It all goes together. Oh--and side benefit? Our treadmill broke a few weeks back, and we started doing sets of stairs. I tried working sets of stairs in with my writing, and it helps me to mull things over--I was working on a synopsis at the time. Freaky how it all goes together.

Michelle Butler on March 11, 2010 at 10:17 AM said...

It often surprised me that I'm happiest and most productive - in all areas of my life - when I am working out regularly. There's definitely a connection.

I have read that when you know exactly what you need to do to accomplish your plan but you can't seem to do it - there is some kind of (emotional) issue stopping you. I can definitely say that has been the case for me in both writing and losing weight.

Tawny on March 11, 2010 at 5:04 PM said...

Sally, I can't count the times I've heard people say that we can be successful at writing or at weight control, but not both. I think its one of those myths that we tend to buy into and let keep us from seeing success - but I'll admit, it took me a few years to accept that :-D

I'm so glad the comparison of writing and weight loss clicked so well for you ;-) The big lesson I got from this was that its NEVER going to be easy. Simple, second nature, natural, yes. Easy without any bumps or stress... nope. But then, when is life, either?

*g* and go you on the side benefit!!! YAY - what a great breakthrough, huh?

Tawny on March 11, 2010 at 5:05 PM said...

Michelle, I'm with you. When I exercise, I just feel better all 'round. I think you're right, too, that our blocks tend to be emotional. Often, sadly, we can see exactly what they are, too and still can't leap over them. At least, not right away... but we do get there, don't we?!

Michelle Butler on March 11, 2010 at 7:05 PM said...

Patience, persistence and not judging yourself (too harshly) always help! :)

Tawny on March 11, 2010 at 10:34 PM said...

I wish I could think up another 'p' word to finish that thought into a buzzy sort of tagline, Michelle :-)

Patience, persistence and pats on the back?
Patience, persistence and paperbacks? (groan)
Patience, persistence and praise?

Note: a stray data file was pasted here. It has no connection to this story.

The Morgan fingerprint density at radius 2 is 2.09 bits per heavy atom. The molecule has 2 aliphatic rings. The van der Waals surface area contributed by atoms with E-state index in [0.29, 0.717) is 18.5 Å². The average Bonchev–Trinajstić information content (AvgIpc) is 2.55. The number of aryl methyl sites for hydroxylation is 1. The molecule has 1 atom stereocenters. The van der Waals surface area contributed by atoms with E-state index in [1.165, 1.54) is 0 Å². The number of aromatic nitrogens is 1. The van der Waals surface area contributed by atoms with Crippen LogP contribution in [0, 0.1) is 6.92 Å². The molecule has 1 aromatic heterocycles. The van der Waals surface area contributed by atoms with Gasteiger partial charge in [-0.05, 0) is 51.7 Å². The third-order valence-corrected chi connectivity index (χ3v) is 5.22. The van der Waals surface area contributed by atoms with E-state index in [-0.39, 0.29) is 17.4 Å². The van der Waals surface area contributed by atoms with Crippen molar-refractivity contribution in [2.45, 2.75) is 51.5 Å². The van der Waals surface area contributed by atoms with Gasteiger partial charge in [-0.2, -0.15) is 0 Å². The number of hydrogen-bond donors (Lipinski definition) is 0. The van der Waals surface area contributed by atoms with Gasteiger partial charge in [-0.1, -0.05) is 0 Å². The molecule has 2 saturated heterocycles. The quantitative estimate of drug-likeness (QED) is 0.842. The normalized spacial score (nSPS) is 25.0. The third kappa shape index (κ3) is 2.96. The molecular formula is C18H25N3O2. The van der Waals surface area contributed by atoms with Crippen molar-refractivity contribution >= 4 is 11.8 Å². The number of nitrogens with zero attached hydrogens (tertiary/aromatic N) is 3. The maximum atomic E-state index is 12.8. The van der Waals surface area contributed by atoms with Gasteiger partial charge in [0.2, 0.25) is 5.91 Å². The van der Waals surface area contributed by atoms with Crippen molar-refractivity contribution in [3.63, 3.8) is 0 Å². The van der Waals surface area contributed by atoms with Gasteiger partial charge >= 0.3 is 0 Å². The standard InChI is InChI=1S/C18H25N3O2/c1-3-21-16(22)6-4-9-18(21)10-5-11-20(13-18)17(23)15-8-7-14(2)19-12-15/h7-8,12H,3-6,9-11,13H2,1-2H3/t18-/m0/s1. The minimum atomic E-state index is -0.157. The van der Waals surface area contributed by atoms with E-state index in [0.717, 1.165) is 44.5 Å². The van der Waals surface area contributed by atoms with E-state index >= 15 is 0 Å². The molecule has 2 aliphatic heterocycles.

Maybe that last one, huh?

Because, really, how often do we actually praise ourselves??

Trish Milburn (Tricia Mills) on March 11, 2010 at 11:33 PM said...

There are so many similarities between writing and exercising/eating right. I've found that if I can get a routine for both, I do much better. It's when that routine is interrupted that I tend to falter, like when I travel. It's not an excuse, just something I have to work on.

Tawny on March 12, 2010 at 2:19 AM said...

Trish, I'm with you. Oddly enough, I find it easier to continue an exercise routine when I travel than to keep up my writing. I've learned that deadlines are great for pushing me past that block, more often than not, though *g*.

It helps, I think, to find portable tools. For writing, a laptop, of course. Or an Alphasmart or whatever writing tool works best. I have to have my iTouch and headphones so I have music to write by as well.

This works for exercise too, actually. When I went to my FIL's to visit last month, I tossed my BOSU ball in the back of the truck, figuring even if it rained and I couldn't go hiking in the middle of nowhere, I could at least get a workout.

And wildly enough, I not only got in two solid workouts, but wrote a couple chapters on the trip :-)

That, of course, is not the norm LOL.

Michelle Butler on March 12, 2010 at 9:55 AM said...

I really like patience, persistence and praise. I know I'm so much harder on myself than anybody else and have tried to ease back on that - praise may be even better than easing back. :)